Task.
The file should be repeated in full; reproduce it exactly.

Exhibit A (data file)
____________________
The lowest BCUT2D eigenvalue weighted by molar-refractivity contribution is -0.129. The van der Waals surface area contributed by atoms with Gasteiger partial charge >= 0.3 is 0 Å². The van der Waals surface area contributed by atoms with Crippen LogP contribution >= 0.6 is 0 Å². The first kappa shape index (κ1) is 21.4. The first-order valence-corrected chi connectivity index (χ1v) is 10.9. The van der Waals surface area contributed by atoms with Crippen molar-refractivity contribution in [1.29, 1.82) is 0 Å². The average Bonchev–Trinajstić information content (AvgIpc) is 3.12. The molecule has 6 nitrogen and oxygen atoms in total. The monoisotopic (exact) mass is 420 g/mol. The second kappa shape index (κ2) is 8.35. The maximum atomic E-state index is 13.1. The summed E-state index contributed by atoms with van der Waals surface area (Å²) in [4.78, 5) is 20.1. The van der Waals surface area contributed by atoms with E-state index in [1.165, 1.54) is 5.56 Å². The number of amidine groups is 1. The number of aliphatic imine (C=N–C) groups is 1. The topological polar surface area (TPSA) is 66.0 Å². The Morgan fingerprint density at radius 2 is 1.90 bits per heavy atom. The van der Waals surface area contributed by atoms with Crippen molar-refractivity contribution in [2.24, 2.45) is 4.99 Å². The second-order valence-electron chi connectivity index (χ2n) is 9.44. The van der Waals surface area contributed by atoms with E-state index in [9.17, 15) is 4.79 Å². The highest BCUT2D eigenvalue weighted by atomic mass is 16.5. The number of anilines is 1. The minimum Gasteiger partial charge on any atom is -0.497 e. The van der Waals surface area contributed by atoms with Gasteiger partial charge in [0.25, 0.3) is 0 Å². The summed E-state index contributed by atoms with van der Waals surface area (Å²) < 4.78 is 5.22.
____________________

The lowest BCUT2D eigenvalue weighted by molar-refractivity contribution is -0.129. The van der Waals surface area contributed by atoms with Gasteiger partial charge >= 0.3 is 0 Å². The van der Waals surface area contributed by atoms with Crippen LogP contribution >= 0.6 is 0 Å². The first kappa shape index (κ1) is 21.4. The first-order valence-corrected chi connectivity index (χ1v) is 10.9. The van der Waals surface area contributed by atoms with Crippen molar-refractivity contribution in [1.29, 1.82) is 0 Å². The average Bonchev–Trinajstić information content (AvgIpc) is 3.12. The molecule has 6 nitrogen and oxygen atoms in total. The monoisotopic (exact) mass is 420 g/mol. The second kappa shape index (κ2) is 8.35. The maximum atomic E-state index is 13.1. The summed E-state index contributed by atoms with van der Waals surface area (Å²) in [4.78, 5) is 20.1. The van der Waals surface area contributed by atoms with E-state index in [1.165, 1.54) is 5.56 Å². The number of amidine groups is 1. The number of aliphatic imine (C=N–C) groups is 1. The topological polar surface area (TPSA) is 66.0 Å². The Morgan fingerprint density at radius 2 is 1.90 bits per heavy atom. The van der Waals surface area contributed by atoms with Crippen molar-refractivity contribution in [2.24, 2.45) is 4.99 Å². The second-order valence-electron chi connectivity index (χ2n) is 9.44. The van der Waals surface area contributed by atoms with E-state index in [9.17, 15) is 4.79 Å². The highest BCUT2D eigenvalue weighted by atomic mass is 16.5. The number of anilines is 1. The minimum Gasteiger partial charge on any atom is -0.497 e. The van der Waals surface area contributed by atoms with Gasteiger partial charge in [0.25, 0.3) is 0 Å². The summed E-state index contributed by atoms with van der Waals surface area (Å²) < 4.78 is 5.22.